Posted January 6, 2015
Every time Mary Burchill and her husband, Brower, would fly over western Kansas, Mary would study the patterns in the fields below.
“I always thought that would be a really neat quilt,” Mary said. “I finally figured out I didn’t have to make a big one. I could make a little one.”
That little quilt has gone on to big exposure, as the cover image of the 2014 Art is Ageless® calendar. “Center Pivot Irrigation” won first place in quilting in 2013. The circle evokes an irrigation field, with a string of beads to suggest water. Four other rectangles represent Kansas crops and plants, including wheat, sunflowers and even that pretty purple weed, henbit.
Mary spent about two weeks on the quilt once she had her concept in mind. “I looked at the materials differently than I would for a bed quilt,” she said. “I wanted these certain colors and fabrics to look like crops.”
Mary has been sewing for most of her life. She has a degree in clothing and textiles from the University of Kansas, and she makes all of her husband’s shirts – Western style. But it wasn’t until 10 years ago that she took up quilting. After Mary made bed quilts for their three children and three grandchildren, she searched for smaller projects because she enjoyed the process, but not the large scale.
“Quilts used to be made out of necessity, and you used your old clothes,” Mary said. “That’s hardly the way it is now.”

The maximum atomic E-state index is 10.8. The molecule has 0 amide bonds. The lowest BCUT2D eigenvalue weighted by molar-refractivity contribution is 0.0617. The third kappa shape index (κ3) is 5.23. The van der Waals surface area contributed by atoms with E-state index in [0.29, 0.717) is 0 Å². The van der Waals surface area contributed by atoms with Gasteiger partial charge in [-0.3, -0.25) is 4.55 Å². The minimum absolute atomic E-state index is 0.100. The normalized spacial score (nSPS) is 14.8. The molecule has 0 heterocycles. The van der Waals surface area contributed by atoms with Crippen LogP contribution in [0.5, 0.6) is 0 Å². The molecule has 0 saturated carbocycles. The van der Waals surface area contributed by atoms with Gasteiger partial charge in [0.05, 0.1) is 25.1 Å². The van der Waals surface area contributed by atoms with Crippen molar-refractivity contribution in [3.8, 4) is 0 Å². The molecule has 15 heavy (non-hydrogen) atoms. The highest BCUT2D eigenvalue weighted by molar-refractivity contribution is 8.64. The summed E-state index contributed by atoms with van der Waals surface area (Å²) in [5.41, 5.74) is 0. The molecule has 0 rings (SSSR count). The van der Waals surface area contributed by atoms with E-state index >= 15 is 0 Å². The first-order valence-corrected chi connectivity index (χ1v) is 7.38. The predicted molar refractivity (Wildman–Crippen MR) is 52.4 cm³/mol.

Mary and Brower have been married for 34 years and have lived at Lawrence Presbyterian Manor since 2000. Both worked at KU – Mary was associate director of the law library, and Brower was a zoology professor from 1968 to 1995, as well as associate vice chancellor for academic affairs.
After the Burchills retired, they became park rangers for another 10 years at Bandelier National Monument in New Mexico. Living in the Southwest inspired two more quilts for Mary. One depicts a Kokopelli, the dancing flute player; it placed in a previous Art is Ageless competition. The other was created for the Banned Books Week Trading Cards project at the Lawrence library. Mary’s piece was based on Rudolfo Anaya’s Bless Me, Ultima.
When the park would close for the winter, Mary and Brower would always return to Kansas, which surprised their friends in New Mexico. “I told them, ‘Well, they won’t move KU basketball down there,’” Mary said.